Thursday, October 25, 2012

Somebody, Please Tell Me Who I Am by Harry Mazer and Peter Lerangis

* * *
Everything has always come easily to Ben Bright. He’s a solid student, landed the lead in the high school play, and has been with Ariela, his amazing girlfriend for as long as either of them can remember.  Everyone expects great things from Ben. So when Ben enlists in the army right out of high school, they are devastated. His parents don’t understand, Ariela feels abandoned. But when he explains that he feels a deep need to give back, to protect his country, his friends and family reluctantly rally around him and support him.

No one expects the phone call about Ben being in an attack.  He has suffered a brain injury, and the doctors don’t know how extensive the damage is. When Ben comes home, he can barely speak or write or walk – or remember anything about his identity, his family, or his friends.



Somebody, Please Tell Me Who I Am was not what I expected. When I picked it up, I thought that I’d get a glimpse inside Ben’s mind as he undergoes the long and hard recovery towards something resembling normal. Instead, the story is more about how everyone is affected by Ben’s decision to join the army.  

I’m not normally a fan of stories with multiple pov’s. The storyline can get too convoluted and burdensome. In this case, it worked effectively.  Ben sets it up at the rehearsal for his play where he’s reveling in the last few days of normalcy with his friends. He hasn’t revealed his intentions to them yet. However, his best friend Niko knows what’s up and calls him out on it. Niko forces him to explain himself. And even though not everyone can comprehend his decision, they are supportive of him.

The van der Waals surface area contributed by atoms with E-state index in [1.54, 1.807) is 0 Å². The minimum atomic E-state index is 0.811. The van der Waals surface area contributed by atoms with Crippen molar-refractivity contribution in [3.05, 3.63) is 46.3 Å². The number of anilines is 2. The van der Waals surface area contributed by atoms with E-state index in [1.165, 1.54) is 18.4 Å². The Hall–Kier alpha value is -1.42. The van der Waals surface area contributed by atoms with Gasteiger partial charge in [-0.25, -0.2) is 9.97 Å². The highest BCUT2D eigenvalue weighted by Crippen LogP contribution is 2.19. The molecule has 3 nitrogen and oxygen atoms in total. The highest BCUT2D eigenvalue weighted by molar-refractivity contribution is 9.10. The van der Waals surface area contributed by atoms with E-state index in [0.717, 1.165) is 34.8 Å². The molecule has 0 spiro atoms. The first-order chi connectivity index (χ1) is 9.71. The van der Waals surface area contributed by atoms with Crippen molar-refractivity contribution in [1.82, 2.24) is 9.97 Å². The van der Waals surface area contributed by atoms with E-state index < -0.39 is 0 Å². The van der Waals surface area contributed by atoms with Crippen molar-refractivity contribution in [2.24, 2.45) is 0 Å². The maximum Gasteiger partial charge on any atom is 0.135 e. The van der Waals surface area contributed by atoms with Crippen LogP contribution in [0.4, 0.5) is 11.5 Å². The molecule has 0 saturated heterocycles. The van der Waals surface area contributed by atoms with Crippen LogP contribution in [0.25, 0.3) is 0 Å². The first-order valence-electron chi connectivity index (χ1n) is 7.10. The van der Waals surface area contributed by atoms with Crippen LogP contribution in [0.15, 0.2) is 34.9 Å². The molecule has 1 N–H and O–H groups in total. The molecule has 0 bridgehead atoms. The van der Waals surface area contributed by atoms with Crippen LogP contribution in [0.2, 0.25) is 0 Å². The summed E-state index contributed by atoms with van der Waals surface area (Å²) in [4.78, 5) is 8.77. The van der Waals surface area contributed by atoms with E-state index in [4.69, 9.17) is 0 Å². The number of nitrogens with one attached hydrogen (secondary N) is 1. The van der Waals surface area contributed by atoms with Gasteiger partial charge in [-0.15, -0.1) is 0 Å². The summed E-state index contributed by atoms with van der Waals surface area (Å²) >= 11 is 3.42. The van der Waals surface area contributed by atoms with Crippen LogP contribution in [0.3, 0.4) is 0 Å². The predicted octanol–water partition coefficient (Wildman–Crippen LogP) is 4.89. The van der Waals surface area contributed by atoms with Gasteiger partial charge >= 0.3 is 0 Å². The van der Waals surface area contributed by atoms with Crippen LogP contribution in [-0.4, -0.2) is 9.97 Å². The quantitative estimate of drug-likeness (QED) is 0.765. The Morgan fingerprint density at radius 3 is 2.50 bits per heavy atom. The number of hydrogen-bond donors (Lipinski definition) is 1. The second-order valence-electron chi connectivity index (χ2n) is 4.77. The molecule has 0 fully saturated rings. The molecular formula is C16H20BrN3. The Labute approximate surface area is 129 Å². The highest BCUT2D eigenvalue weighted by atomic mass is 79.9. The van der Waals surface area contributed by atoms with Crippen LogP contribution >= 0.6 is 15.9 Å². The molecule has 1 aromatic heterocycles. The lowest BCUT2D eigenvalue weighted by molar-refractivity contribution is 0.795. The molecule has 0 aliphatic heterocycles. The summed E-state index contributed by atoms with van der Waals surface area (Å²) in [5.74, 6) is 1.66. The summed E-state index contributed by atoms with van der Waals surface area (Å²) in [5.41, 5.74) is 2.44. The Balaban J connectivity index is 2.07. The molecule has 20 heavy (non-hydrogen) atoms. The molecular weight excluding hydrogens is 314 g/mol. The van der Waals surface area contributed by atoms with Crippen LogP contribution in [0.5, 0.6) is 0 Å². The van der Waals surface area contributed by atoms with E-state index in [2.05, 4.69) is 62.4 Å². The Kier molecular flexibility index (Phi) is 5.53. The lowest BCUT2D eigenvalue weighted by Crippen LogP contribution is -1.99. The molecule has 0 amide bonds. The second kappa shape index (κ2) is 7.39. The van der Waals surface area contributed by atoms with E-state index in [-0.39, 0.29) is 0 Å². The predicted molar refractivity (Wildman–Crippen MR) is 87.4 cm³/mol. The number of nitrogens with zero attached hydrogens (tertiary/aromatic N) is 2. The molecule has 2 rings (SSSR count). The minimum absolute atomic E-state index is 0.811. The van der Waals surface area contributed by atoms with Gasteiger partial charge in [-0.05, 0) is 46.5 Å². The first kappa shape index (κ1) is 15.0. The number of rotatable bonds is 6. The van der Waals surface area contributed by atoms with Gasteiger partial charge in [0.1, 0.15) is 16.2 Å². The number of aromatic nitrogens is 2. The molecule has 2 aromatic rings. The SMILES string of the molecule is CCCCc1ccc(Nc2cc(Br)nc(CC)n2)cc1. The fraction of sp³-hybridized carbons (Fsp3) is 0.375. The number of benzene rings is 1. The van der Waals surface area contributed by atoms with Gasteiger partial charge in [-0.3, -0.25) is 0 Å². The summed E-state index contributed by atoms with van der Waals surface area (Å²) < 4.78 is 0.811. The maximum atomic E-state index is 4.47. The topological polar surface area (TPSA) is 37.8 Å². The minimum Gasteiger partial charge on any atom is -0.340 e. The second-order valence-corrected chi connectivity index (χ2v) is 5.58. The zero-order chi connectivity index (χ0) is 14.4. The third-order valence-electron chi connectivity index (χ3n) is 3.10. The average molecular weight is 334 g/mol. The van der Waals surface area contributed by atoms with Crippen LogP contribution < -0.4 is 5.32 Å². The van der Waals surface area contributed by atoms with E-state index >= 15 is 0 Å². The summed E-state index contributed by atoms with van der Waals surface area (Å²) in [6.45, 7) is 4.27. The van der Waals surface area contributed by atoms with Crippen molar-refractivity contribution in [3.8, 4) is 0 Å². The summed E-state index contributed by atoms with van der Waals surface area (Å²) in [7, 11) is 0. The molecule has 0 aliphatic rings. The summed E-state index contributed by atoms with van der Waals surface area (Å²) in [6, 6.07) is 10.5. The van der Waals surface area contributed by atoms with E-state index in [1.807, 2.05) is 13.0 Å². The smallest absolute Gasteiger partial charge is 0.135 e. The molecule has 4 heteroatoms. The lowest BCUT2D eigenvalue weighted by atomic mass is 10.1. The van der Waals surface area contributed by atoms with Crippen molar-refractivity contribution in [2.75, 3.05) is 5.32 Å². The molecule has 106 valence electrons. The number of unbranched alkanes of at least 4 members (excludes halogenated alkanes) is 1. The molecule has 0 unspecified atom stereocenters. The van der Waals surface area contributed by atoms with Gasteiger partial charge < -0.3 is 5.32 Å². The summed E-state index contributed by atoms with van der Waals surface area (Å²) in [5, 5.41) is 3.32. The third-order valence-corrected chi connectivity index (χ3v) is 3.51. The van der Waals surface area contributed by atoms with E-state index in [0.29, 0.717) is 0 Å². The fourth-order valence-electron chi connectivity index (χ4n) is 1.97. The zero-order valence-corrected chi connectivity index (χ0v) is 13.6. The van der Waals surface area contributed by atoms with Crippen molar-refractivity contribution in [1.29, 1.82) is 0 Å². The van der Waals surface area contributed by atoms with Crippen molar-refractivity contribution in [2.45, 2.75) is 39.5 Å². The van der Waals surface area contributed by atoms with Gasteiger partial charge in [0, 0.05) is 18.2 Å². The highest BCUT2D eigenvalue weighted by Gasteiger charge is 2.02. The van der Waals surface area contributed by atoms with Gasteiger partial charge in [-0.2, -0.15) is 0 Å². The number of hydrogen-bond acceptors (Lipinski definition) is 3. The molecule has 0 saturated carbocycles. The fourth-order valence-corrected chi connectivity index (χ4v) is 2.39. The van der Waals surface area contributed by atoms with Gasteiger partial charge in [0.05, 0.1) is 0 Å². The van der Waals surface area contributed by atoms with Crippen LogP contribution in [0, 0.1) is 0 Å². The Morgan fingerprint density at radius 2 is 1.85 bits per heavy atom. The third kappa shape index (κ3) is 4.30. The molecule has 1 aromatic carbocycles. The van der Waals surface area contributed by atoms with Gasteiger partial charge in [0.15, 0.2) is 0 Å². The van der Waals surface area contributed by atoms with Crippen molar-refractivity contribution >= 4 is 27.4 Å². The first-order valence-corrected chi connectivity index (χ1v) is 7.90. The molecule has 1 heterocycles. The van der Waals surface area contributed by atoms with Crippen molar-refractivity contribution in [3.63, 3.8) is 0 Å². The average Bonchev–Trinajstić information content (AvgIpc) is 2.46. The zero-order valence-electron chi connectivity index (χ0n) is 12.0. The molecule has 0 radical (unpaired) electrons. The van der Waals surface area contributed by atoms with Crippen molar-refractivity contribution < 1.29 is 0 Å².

It’s when the subsequent chapters featuring how the others cope with Ben's leaving that the story gets very engaging.  His absence leaves a gaping hole in their lives and you come to appreciate how much he means to each of them. You also get the heavy sense of their constant worrying about his safety and overall well-being.  Probably the toughest storyline to follow is that of Ben’s brother, Chris who’s autistic. Chris is so detached from what’s happening and knowing how much Ben loves his little brother, everyone makes a point to look out for him while he's away.

I won’t say that Somebody, Please Tell Me Who I Am is a fun read but it's so well written and offers contrasting insights into the lives of loved ones left behind. Each character has remarkable  presence and the different pov’s give the story deeper resonance.  It’s a quick read that I managed to finish in a matter of a few short hours. While it didn’t head in the direction I thought it would, I was pleased with where it ended up. I'll even say that I teared up just a wee bit.

 ~ Bel

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